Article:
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10 years of news and resources for members of the IEEE Signal Processing Society

Nominate an IEEE Fellow today!

H. Vincent Poor, SPS Vice President-Awards and Membership and 
Isabel Trancoso, Chair, SPS Fellow Reference Committee

IEEE Fellow is the highest grade of membership of the IEEE. It honors members with an outstanding record of technical achievements, contributing importantly to the advancement or application of engineering, science and technology, and bringing significant value to society. Around this time (end of November), the new class of IEEE Fellows is announced. Hopefully, the list contains many names familiar to you. If not, then perhaps it is a good idea to nominate someone yourself! Anyone can be a nominator (no need to be an IEEE Fellow, or even an IEEE member). The nomination deadline is 1 March, and all required information (and an “electronic” nomination kit) is obtained from www.ieee.org/fellows. Please note nominees must be an IEEE Senior Member or IEEE Life Senior Member in good standing, who has been a member for 5 years or more preceding 1 January of the elevation year. Self-nominations are not permitted. The IEEE and the Signal Processing Society would like to put some emphasis on:

  • Underrepresented regions (e.g., Latin America, China, India) 
  • Underrepresented categories (Technical Leader, Educator, Application Engineer), as described below
  • Other underrepresented categories, such as women.

Some hints for nominators Each year, SPS receives about 60 nominations, and IEEE a total of around 800. About 300 of the 800 are successful. While all pertinent information can be obtained from public IEEE websites (see in particular http://www.ieee.org/documents/fellow_operations_manual.pdf), we would like to give some hints to improve the chances that a nomination will be successful. It helps to understand the elaborate review process. Nominations first obtain a technical evaluation by a relevant Society Fellow Reference Committee. This results in a rank-ordering (numerical grade) and brief essays (150-200 words) regarding the following questions:

  1. What are the technical contributions? These can also be the development or application of products, systems, facilities, services or software. List not more than two, and focus on outstanding, innovative and creative contributions.
  2. What is the evidence supporting the claims? These are usually published papers, patents, standards, developed courses and textbooks. Further evidence can be awards and the number of citations to publications, but can also be news reports, web sites, etc. that discuss the work of the candidate.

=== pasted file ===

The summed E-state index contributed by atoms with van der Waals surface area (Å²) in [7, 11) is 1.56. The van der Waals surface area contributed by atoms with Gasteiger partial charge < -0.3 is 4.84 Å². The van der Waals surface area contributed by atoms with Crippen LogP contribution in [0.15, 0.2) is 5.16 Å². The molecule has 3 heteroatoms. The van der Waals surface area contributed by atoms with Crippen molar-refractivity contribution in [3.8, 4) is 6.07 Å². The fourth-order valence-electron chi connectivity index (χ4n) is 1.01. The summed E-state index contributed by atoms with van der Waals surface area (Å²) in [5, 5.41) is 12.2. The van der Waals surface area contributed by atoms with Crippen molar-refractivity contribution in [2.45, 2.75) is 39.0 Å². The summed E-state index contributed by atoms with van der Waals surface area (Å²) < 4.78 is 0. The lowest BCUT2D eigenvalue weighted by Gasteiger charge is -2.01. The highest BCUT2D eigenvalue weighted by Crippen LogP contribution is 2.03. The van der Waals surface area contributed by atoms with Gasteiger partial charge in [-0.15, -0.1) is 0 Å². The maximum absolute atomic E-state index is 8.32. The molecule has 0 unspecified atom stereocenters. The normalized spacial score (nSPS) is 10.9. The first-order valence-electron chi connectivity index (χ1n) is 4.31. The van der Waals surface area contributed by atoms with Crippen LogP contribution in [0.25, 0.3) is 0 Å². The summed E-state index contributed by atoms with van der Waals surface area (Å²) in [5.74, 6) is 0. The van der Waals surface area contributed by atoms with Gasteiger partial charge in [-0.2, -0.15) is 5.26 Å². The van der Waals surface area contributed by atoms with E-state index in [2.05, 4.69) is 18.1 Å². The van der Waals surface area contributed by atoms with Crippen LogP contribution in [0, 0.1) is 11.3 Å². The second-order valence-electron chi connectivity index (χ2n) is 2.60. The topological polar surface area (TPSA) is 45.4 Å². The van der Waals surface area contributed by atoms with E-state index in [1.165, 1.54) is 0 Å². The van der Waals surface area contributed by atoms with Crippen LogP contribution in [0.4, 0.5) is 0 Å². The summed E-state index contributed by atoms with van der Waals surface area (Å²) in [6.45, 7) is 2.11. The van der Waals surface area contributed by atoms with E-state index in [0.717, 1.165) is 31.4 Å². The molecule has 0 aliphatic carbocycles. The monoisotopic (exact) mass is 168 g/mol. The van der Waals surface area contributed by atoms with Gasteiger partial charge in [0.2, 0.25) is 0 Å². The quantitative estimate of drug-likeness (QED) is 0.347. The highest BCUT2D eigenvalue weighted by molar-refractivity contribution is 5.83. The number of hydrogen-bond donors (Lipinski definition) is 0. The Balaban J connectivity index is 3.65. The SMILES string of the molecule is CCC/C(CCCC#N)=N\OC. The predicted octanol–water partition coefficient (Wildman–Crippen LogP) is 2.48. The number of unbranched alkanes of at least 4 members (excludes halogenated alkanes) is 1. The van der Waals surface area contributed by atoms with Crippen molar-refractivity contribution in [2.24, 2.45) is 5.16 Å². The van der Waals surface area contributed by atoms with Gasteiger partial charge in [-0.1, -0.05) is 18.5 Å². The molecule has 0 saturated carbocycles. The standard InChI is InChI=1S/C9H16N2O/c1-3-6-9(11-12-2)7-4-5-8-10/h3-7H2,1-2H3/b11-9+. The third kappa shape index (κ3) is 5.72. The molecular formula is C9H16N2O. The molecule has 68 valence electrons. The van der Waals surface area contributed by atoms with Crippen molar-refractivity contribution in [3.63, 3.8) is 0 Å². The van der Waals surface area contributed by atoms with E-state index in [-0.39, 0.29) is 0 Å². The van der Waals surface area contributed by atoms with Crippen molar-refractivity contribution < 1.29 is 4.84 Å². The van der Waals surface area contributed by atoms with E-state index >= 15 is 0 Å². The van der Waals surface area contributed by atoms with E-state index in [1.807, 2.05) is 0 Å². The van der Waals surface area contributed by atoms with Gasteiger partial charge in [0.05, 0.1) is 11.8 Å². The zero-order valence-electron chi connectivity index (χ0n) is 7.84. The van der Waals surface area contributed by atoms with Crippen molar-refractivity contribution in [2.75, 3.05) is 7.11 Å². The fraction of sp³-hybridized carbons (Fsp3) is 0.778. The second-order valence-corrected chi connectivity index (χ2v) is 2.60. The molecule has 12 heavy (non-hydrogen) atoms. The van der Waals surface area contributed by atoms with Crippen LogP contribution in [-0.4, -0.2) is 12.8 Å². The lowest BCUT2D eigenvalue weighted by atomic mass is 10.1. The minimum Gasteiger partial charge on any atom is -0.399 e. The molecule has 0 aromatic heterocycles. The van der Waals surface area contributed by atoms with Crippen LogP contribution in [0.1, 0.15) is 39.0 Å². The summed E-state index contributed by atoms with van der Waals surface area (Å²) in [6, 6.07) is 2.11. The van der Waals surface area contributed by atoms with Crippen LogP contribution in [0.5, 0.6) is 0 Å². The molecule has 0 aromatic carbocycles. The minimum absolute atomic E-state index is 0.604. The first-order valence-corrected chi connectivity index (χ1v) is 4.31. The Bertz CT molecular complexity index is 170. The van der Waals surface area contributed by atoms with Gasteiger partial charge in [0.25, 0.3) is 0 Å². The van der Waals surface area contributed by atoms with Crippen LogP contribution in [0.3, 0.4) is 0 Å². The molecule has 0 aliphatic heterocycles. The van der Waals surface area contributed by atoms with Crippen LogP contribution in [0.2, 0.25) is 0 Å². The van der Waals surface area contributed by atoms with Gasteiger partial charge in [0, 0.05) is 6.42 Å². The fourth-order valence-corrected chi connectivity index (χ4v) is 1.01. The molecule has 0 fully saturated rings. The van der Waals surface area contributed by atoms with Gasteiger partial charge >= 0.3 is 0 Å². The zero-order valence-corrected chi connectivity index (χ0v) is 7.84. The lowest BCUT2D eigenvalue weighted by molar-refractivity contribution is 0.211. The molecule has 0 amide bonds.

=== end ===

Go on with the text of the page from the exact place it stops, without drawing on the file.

3. What is the importance of the contribution? What is its lasting impact on society?

The essays, rank ordering and score go to the IEEE-level Fellow Committee. The committee is partitioned into small groups, and the nomination forms are randomly distributed over the groups. Each nomination is then scored on four categories. The Society score and rank-ordering is one category, but it counts for only 25% of the total. The main category is Technical Accomplishment (40%). Since the jury groups are certainly non-experts, they will base themselves mostly on the Society Committee essays, so these play an important role. The remaining categories are the attached references letters from 5-8 IEEE Fellows (15%), professional activities (10%), and years in the profession (10%). From this process, it is important to realize that the majority of reviewers are non-experts on the work of a nominee. Nomination forms should be written with this in mind! Focus on clear, tangible contributions and evidence, and do not forget to discuss their impact on society. Clear essays by the Society Committees are very important as well, so help the committee members by making the required input for these essays readily (and compactly) available in the nomination form. The Society Committees do not see the reference letters, as these go directly to the IEEE-level Fellow Committee. Thus, these letters should be written to impress non-experts, and also the stature of the referee should be briefly pointed out. Finally, while many of us are familiar with nominations related to outstanding academic contributions (these go to the category “Research Engineer/Scientist”), there are three other submission categories with equal recognition:

  1. Educator, e.g. for writing an accepted and widely used pioneering textbook, or for the development of a new curriculum or courses that are innovative or unique (with lasting impact on engineering education);
  2. Application Engineer/Practitioner, for product, process, or standards development, for significant technical contributions in the design and evolution into manufacturing of products or systems;
  3. Technical Leader, responsible for a managerial, team, or company-wide effort using technical innovation, and resulting in outstanding performance, economic enhancements, or other advantages to benefit society.

In each case, the contributions are to be judged on the basis of uniqueness, innovation, and wide acceptance. For the latter categories, it is important that the nominator points out clearly what the individual’s technical contribution was to a group effort. In addition, you should add what were the specific technical contributions that the nominee made, which made the achievement possible. Please submit your nomination no later than 1 March. Again the online nomination form can be found at http://www.ieee.org/membership_services/membership/fellows/fellows_nomination.html. Questions on the IEEE Fellow nomination process should be sent to fellows@ieee.org. There are many deserving members of the Signal Processing Society. We encourage you to help them get the recognition that comes with being an IEEE Fellow.

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